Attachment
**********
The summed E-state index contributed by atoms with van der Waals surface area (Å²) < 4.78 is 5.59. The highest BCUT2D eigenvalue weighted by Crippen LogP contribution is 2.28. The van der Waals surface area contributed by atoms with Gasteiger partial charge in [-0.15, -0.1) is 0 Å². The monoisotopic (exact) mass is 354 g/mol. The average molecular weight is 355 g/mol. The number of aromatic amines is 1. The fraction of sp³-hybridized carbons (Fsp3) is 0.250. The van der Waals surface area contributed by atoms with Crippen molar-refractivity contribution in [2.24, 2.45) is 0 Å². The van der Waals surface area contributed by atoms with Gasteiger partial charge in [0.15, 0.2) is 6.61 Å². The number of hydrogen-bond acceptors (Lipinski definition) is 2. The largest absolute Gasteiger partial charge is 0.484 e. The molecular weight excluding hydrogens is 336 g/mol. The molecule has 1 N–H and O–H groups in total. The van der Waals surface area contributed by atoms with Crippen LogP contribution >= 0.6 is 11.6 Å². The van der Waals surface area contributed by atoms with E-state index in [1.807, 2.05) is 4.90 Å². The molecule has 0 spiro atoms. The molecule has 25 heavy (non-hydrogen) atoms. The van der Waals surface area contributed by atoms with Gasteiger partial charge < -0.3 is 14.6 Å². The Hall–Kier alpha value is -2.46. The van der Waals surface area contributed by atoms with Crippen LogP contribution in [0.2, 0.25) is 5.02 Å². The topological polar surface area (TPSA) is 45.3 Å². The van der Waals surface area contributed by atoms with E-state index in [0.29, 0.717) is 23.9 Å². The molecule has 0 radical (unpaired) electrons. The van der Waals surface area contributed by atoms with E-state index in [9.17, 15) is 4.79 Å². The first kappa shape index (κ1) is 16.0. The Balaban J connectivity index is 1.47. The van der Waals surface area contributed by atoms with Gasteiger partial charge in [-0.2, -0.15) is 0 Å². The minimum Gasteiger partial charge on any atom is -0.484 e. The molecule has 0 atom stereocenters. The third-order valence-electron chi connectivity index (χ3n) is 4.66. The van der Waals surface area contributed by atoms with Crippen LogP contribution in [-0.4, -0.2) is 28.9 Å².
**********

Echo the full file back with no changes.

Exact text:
The summed E-state index contributed by atoms with van der Waals surface area (Å²) < 4.78 is 5.59. The highest BCUT2D eigenvalue weighted by Crippen LogP contribution is 2.28. The van der Waals surface area contributed by atoms with Gasteiger partial charge in [-0.15, -0.1) is 0 Å². The monoisotopic (exact) mass is 354 g/mol. The average molecular weight is 355 g/mol. The number of aromatic amines is 1. The fraction of sp³-hybridized carbons (Fsp3) is 0.250. The van der Waals surface area contributed by atoms with Crippen molar-refractivity contribution in [2.24, 2.45) is 0 Å². The van der Waals surface area contributed by atoms with Gasteiger partial charge in [0.15, 0.2) is 6.61 Å². The number of hydrogen-bond acceptors (Lipinski definition) is 2. The largest absolute Gasteiger partial charge is 0.484 e. The molecular weight excluding hydrogens is 336 g/mol. The molecule has 1 N–H and O–H groups in total. The van der Waals surface area contributed by atoms with Crippen LogP contribution >= 0.6 is 11.6 Å². The van der Waals surface area contributed by atoms with E-state index in [1.807, 2.05) is 4.90 Å². The molecule has 0 spiro atoms. The molecule has 25 heavy (non-hydrogen) atoms. The van der Waals surface area contributed by atoms with Gasteiger partial charge < -0.3 is 14.6 Å². The Hall–Kier alpha value is -2.46. The van der Waals surface area contributed by atoms with Crippen LogP contribution in [0.2, 0.25) is 5.02 Å². The topological polar surface area (TPSA) is 45.3 Å². The van der Waals surface area contributed by atoms with E-state index in [0.29, 0.717) is 23.9 Å². The molecule has 0 radical (unpaired) electrons. The van der Waals surface area contributed by atoms with E-state index in [9.17, 15) is 4.79 Å². The first kappa shape index (κ1) is 16.0. The Balaban J connectivity index is 1.47. The van der Waals surface area contributed by atoms with Gasteiger partial charge in [-0.2, -0.15) is 0 Å². The minimum Gasteiger partial charge on any atom is -0.484 e. The molecule has 0 atom stereocenters. The third-order valence-electron chi connectivity index (χ3n) is 4.66. The van der Waals surface area contributed by atoms with Crippen LogP contribution in [-0.4, -0.2) is 28.9 Å².